Why HPC Matters

By Tiffany Trader

November 19, 2014

When the SC14 show floor opened in New Orleans Monday night, signage everywhere proclaimed this year’s theme: HPC Matters. The new program, first announced at last year’s show in Denver, is all about broader engagement. It’s about getting the word out to the public – to policymakers, educators and regular people – about the role HPC plays in helping humanity solve its hardest problems. But it’s also a reminder for this sometimes niche-oriented community to take stock of their collective accomplishments.

HPC may be daunting to the uninitiated, but it’s touching ordinary folks in ways they may not even realize. To drive home this point, the SC committee welcomed Dr. Eng Lim Goh, senior vice president CTO of SGI, and Dr. Piyush Mehrotra, chief of the NASA Advanced Supercomputing (NAS) Division, to present at the very first HPC Matters plenary, in tandem with the event launch on Monday night. In keeping with the theme of community, the plenary was open and free to the general public.

In the words of HPC Matters Chair Wilfred Pinfold who spoke at the event, “the plenary session marks the start of a new communications campaign to highlight the extraordinary value that investments in computational simulation and modeling bring to every man, woman and child on the planet.”

The compelling presentation shed light on some of the most profound HPC use cases of our time, spanning nearly every aspect of society and ranging from advanced manufacturing to disaster warning systems to improving care for cancer patients. Dr. Goh makes the case that whether it’s meeting basic needs, reducing hardships, promoting industry or answering the profound questions of the universe, HPC is there.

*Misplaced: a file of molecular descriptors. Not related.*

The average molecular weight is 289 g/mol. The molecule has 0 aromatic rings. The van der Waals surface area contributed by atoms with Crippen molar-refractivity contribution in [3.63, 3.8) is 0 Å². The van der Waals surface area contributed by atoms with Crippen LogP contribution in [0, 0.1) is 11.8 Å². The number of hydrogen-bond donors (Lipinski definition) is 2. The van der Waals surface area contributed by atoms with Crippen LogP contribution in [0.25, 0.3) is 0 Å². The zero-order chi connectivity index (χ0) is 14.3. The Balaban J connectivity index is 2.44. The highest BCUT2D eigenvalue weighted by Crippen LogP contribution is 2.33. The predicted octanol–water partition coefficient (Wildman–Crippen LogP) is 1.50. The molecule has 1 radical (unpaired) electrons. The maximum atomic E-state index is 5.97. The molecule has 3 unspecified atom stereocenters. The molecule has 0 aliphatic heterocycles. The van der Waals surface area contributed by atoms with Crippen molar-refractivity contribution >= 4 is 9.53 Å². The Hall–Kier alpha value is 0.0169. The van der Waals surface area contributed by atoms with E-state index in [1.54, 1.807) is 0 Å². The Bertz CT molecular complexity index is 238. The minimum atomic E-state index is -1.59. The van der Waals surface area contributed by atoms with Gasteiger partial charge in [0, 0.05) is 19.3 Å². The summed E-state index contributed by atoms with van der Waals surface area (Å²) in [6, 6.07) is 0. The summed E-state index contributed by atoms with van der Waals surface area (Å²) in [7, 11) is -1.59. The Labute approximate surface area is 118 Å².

Life on Earth

It is a basic fact that without potable water, people can’t survive. Despite over 70 percent of the earth’s surface being covered in water, 95 percent of it is off-limits for consumption due to its salt content. However, if you have limitless power, you can have a water desalinization plant on every coast, extracting salt from water and generating fresh water for all, says Dr. Goh.

Getting this unlimited power is the promise of fusion science, which despite decades of investment is not yet viable. ITER is one of the main projects working to create the energy of the sun on earth, and Goh believes they are getting close. Key to the technology is a magnetic confinement device, called a tokamak. Currently, the reaction inside the tokamak cannot survive long enough before it falls apart. To become tractable, the reaction will need to be sustained for days. It’s a turbulence problem that supercomputing is getting closer to solving.

Moving onto the field of health care, Goh recounts examples of how HPC is being used to diagnose and treat cancer, and also improve the safety of treatments. Researchers at Mass General Hospital at Harvard Medical School, for example, have developed practical strategies for reducing radiation dose associated with CT and PET scans.